In an extremely unusual case, Cathy Samford, a Dallas area HS volleyball coach and science teacher was fired for becoming pregnant before she was married, according to Yahoo News.

Samford had been the volleyball coach at Rockwall Heritage Christian Academy in Texas for the past 3 years, during which she had been named the school's coach of the year.

Unfortunately for Samford her successes on the court could not save her job, as the Christian school asserted a "morals clause" in her employment contract as its reason to terminate her employment when she admitted to be being pregnant during the fall semester.

Officials at Rockwall Heritage Christian Academy determined that becoming pregnant out-of-wedlock established that Samford was not fit to serve as "a Christian role model" and accordingly fired her pursuant to the morals clause.

"I looked it up and thought, 'They can't do this,'" said Samford, 29.  "We all have different views and interpretations. It's not necessarily the Christian thing to do to throw somebody aside because of those," she added.

Although a potential discriminatory lawsuit seems like it would be a slam-dunk at first look, the possible cause of action is made complicated by the fact that  Heritage Christian Academy is a private rather than a public school.

The United States Supreme Court has granted greater deference to private school hirings and firings because those school's consider teachers to be "ministers in the classroom."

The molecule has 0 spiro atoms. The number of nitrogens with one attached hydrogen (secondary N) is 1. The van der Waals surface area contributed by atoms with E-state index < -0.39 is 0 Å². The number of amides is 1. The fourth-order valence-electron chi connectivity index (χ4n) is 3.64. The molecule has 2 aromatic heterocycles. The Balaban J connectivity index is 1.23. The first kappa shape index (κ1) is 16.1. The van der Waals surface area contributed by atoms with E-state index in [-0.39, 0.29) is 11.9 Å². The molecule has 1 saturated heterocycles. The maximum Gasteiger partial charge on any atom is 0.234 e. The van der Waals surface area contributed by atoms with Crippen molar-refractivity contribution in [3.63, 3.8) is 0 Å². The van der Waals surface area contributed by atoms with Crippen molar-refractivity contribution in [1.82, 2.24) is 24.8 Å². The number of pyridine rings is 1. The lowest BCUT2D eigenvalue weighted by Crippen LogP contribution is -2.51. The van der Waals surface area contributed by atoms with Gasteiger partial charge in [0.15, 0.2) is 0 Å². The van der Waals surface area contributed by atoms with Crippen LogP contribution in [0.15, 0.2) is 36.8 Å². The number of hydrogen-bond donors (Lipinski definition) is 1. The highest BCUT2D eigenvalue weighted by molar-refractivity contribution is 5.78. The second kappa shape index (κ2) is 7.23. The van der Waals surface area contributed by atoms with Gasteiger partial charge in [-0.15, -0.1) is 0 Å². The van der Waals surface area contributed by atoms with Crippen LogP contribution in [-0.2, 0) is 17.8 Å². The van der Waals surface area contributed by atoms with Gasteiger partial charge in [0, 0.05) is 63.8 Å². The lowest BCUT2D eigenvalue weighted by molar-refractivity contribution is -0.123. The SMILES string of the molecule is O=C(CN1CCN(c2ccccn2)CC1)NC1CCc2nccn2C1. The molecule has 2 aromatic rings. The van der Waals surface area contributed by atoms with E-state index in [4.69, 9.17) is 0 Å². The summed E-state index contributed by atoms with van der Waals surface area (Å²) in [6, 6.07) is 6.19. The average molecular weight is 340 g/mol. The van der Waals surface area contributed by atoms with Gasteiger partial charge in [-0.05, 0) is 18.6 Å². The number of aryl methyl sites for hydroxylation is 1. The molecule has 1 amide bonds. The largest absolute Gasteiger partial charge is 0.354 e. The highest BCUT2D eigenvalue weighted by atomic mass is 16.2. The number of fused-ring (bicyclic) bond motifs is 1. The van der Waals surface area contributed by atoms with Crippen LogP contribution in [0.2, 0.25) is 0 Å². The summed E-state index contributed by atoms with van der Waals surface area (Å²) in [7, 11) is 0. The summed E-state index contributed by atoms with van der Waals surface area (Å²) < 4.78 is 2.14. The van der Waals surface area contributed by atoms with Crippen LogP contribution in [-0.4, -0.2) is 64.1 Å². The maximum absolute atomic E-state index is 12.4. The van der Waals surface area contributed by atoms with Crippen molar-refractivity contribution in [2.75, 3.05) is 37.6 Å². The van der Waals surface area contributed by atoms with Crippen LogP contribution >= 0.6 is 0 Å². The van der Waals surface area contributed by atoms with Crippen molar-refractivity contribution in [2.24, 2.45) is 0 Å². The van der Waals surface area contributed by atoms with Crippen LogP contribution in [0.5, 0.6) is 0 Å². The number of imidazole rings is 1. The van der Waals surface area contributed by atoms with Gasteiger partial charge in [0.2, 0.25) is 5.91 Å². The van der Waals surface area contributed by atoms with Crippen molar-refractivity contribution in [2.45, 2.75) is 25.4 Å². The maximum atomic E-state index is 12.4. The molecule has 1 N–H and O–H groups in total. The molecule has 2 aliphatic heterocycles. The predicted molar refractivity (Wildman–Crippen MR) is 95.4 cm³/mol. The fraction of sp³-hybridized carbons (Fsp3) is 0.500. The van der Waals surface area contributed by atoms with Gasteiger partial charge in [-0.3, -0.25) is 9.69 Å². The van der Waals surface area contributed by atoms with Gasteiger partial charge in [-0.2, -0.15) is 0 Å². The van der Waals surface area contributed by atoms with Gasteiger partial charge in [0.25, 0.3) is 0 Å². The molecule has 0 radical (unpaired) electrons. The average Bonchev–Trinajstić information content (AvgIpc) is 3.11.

Heritage Christian Academy headmaster Dr. Ron Taylor, believes that the school rightfully discharged Samford in compliance with Supreme Court case-law. "The Supreme Court, as a matter of fact in the last month, has ruled 9-to-0 that a Christian school does have that right, because this is a ministry, so we have the right to have standards of conduct," he said.

Taylor added,"[h]ow's it going to look to a little fourth-grade girl that sees she's pregnant and she's not married?"

Taylor also acknowledged that the U.S. Equal Employment Opportunity Commission had contacted the school.

Further, the parties attempted to mediate the case, but negotiations came to  an abrupt halt as the school refused to settle the case.

Samford and her lawyer, Colin Walsh, have considered filing a discrimination suit against the school, but have yet to file a formal complaint because of the complicated constitutional issues surrounding it.

For now, Samford has been stripped of her medical insurance benefits as a result of her discharge and is in dire financial straits as she stands ready to give birth to her child.

This is an unfortunate case. Federal courts are always reluctant to delve into religious issues because they do not want to have to be the final arbiters of an institution's religious doctrine.

However, for both Samford and the baby's sake, hopefully Walsh can come up with a legal theory that can pass constitutional muster.

What do you think?